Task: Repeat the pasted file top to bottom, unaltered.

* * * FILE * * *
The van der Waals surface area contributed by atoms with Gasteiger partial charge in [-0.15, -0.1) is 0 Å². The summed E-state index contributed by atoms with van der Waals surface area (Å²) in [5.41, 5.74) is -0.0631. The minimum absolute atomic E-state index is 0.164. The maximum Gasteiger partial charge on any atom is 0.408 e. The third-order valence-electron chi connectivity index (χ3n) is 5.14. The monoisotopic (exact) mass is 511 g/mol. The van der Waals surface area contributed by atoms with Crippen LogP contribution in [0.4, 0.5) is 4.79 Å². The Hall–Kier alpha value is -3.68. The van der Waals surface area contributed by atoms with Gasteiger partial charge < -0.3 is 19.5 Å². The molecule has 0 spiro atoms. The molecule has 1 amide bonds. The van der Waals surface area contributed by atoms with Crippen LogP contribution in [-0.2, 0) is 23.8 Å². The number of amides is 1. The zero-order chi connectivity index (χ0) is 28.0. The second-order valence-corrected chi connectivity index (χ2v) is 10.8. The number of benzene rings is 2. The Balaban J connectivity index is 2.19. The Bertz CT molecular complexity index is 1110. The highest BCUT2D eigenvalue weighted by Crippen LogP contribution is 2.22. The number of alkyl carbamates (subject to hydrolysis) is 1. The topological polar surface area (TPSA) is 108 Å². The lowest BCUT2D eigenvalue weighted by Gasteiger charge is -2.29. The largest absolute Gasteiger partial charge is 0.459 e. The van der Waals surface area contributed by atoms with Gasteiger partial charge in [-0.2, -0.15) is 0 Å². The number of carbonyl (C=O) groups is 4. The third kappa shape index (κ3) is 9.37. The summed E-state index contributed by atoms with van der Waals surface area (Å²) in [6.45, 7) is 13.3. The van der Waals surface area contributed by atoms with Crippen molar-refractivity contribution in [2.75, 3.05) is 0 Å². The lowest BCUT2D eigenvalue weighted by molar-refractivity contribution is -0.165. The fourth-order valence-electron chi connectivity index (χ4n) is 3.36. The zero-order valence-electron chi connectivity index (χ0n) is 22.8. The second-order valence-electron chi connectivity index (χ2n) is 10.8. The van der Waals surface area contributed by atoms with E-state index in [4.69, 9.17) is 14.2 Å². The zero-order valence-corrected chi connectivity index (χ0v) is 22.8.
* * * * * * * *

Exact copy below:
The van der Waals surface area contributed by atoms with Gasteiger partial charge in [-0.15, -0.1) is 0 Å². The summed E-state index contributed by atoms with van der Waals surface area (Å²) in [5.41, 5.74) is -0.0631. The minimum absolute atomic E-state index is 0.164. The maximum Gasteiger partial charge on any atom is 0.408 e. The third-order valence-electron chi connectivity index (χ3n) is 5.14. The monoisotopic (exact) mass is 511 g/mol. The van der Waals surface area contributed by atoms with Crippen LogP contribution in [0.4, 0.5) is 4.79 Å². The Hall–Kier alpha value is -3.68. The van der Waals surface area contributed by atoms with Gasteiger partial charge < -0.3 is 19.5 Å². The molecule has 0 spiro atoms. The molecule has 1 amide bonds. The van der Waals surface area contributed by atoms with Crippen LogP contribution in [-0.2, 0) is 23.8 Å². The number of amides is 1. The zero-order chi connectivity index (χ0) is 28.0. The second-order valence-corrected chi connectivity index (χ2v) is 10.8. The number of benzene rings is 2. The Balaban J connectivity index is 2.19. The Bertz CT molecular complexity index is 1110. The highest BCUT2D eigenvalue weighted by Crippen LogP contribution is 2.22. The number of alkyl carbamates (subject to hydrolysis) is 1. The topological polar surface area (TPSA) is 108 Å². The lowest BCUT2D eigenvalue weighted by Gasteiger charge is -2.29. The largest absolute Gasteiger partial charge is 0.459 e. The van der Waals surface area contributed by atoms with Gasteiger partial charge in [-0.2, -0.15) is 0 Å². The number of carbonyl (C=O) groups is 4. The third kappa shape index (κ3) is 9.37. The summed E-state index contributed by atoms with van der Waals surface area (Å²) in [6.45, 7) is 13.3. The van der Waals surface area contributed by atoms with Crippen molar-refractivity contribution in [2.75, 3.05) is 0 Å². The lowest BCUT2D eigenvalue weighted by molar-refractivity contribution is -0.165. The fourth-order valence-electron chi connectivity index (χ4n) is 3.36. The zero-order valence-electron chi connectivity index (χ0n) is 22.8. The second-order valence-electron chi connectivity index (χ2n) is 10.8. The van der Waals surface area contributed by atoms with E-state index in [4.69, 9.17) is 14.2 Å². The zero-order valence-corrected chi connectivity index (χ0v) is 22.8.